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Abstract and Figures

Web3 is the most hyped concept from 2020 to date, greatly motivating the prosperity of the Internet of Value and Metaverse. However, no solid evidence stipulates the exact definition, criterion, or standard in the sense of such a buzzword. To fill the gap, we aim to clarify the term in this work. We narrow down the connotation of Web3 by separating it from high-level controversy argues and, instead, focusing on its protocol, architecture, and evaluation from the perspective of blockchain fields. Specifically, we have identified all potential architectural design types and evaluated each of them by employing the scenario-based architecture evaluation method. The evaluation shows that existing applications are neither secure nor adoptable as claimed. Meanwhile, we also discuss opportunities and challenges surrounding the Web3 space and answer several prevailing questions from communities. A primary result is that Web3 still relies on traditional internet infrastructure, not as independent as advocated. This report, as of June 2022, provides the first strict research on Web3 in the view of blockchain. We hope that this work would provide a guide for the development of future Web3 services.
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Exploring Web3 From the View of Blockchain
(Tech Report)
Qin Wang?4, Rujia Li?2,3, Qi Wang2, Shiping Chen4,
Mark Ryan3, Thomas Hardjono1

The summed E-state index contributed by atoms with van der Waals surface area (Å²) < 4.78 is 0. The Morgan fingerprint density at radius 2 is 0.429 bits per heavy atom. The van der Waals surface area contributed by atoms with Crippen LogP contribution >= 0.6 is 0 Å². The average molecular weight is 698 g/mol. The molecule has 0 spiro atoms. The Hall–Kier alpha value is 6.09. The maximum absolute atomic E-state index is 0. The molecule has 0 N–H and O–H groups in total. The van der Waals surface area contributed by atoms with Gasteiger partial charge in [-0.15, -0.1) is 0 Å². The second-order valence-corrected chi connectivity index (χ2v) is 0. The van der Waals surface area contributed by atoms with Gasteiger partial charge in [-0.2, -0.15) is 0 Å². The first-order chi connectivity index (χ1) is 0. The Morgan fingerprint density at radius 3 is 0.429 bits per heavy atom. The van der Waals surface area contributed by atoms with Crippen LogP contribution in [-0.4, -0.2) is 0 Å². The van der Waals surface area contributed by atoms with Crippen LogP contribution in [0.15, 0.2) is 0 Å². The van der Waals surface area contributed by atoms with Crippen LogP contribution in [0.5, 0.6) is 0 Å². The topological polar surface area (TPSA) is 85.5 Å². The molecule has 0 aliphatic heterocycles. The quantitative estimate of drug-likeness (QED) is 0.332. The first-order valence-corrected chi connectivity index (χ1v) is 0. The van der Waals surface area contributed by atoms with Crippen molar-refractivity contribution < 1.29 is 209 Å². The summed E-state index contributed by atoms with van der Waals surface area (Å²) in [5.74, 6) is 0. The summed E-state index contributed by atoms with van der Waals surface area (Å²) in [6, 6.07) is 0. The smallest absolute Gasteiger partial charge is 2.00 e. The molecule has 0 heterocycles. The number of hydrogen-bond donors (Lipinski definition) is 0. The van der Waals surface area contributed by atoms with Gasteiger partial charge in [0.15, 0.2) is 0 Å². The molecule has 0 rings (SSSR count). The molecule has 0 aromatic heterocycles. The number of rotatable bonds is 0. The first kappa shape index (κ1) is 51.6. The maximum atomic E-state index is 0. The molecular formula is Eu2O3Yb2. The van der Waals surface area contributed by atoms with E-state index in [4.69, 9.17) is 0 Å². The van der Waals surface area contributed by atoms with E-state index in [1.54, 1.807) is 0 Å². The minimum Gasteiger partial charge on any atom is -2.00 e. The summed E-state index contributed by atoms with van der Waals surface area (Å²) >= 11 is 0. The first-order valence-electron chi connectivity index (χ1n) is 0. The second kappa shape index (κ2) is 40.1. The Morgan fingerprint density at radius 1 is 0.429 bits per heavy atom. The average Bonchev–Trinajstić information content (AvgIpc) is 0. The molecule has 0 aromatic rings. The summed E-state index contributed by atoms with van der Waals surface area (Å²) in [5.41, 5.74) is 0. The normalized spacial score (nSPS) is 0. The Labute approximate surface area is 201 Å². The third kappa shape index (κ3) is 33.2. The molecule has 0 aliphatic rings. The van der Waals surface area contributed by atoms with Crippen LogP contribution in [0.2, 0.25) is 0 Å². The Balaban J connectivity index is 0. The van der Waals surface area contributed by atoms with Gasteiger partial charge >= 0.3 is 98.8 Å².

1MIT Connection Science, Massachusetts Institute of Technology, USA
2Southern University of Science and Technology, China
3University of Birmingham, United Kingdom
4CSIRO Data61, Australia
Abstract. Web3 is the most hyped concept from 2020 to date, greatly
motivating the prosperity of the Internet of Value and Metaverse. How-
ever, no solid evidence stipulates the exact definition, criterion, or stan-
dard in the sense of such a buzzword. To fill the gap, we aim to clarify
the term in this work. We narrow down the connotation of Web3 by sep-
arating it from high-level controversy argues and, instead, focusing on its
protocol, architecture, and evaluation from the perspective of blockchain
fields. Specifically, we have identified all potential architectural design
types and evaluated each of them by employing the scenario-based ar-
chitecture evaluation method. The evaluation shows that existing appli-
cations are neither secure nor adoptable as claimed. Meanwhile, we also
discuss opportunities and challenges surrounding the Web3 space and
answer several prevailing questions from communities. A primary result
is that Web3 still relies on traditional internet infrastructure, not as in-
dependent as advocated. This report, as of June 2022, provides the first
strict research on Web3 in the view of blockchain. We hope that this
work would provide a guide for the development of future Web3 services.
Keywords: Blockchain ·Web3 ·Internet of Value ·Architecture
1 Introduction
Web3, also known as Web 3.0 or decentralized web, hits the cryptocurrency
markets and blockchain communities from 2020 to date [1][2]. It has become the
most prevailing term in the recent period of blockchain prosperity. The concept,
proposed by Wood [3], promises to provide distributed internet services with-
out trusted third parties (TTP), thereby offering users more control over their
data. The very primary principle shared by Web3 applications is that users can
hold the data with full control, covering identifiers/tokens/ownership/etc., rather
than being managed by centralized organizations as in Web1 and Web2 (cf. Ap-
pendix A). With the emphasis on decentralization, Web3 moves data away from
?These authors have contributed equally to the work.
Affiliations are ordered by the text length.
arXiv:2206.08821v1 [cs.CR] 17 Jun 2022
these central authorities and establishes applications and services surrounding
blockchain technologies. Ideally, Web3 developers do not need to build applica-
tions on top of a single server (processing business logic) or database (storing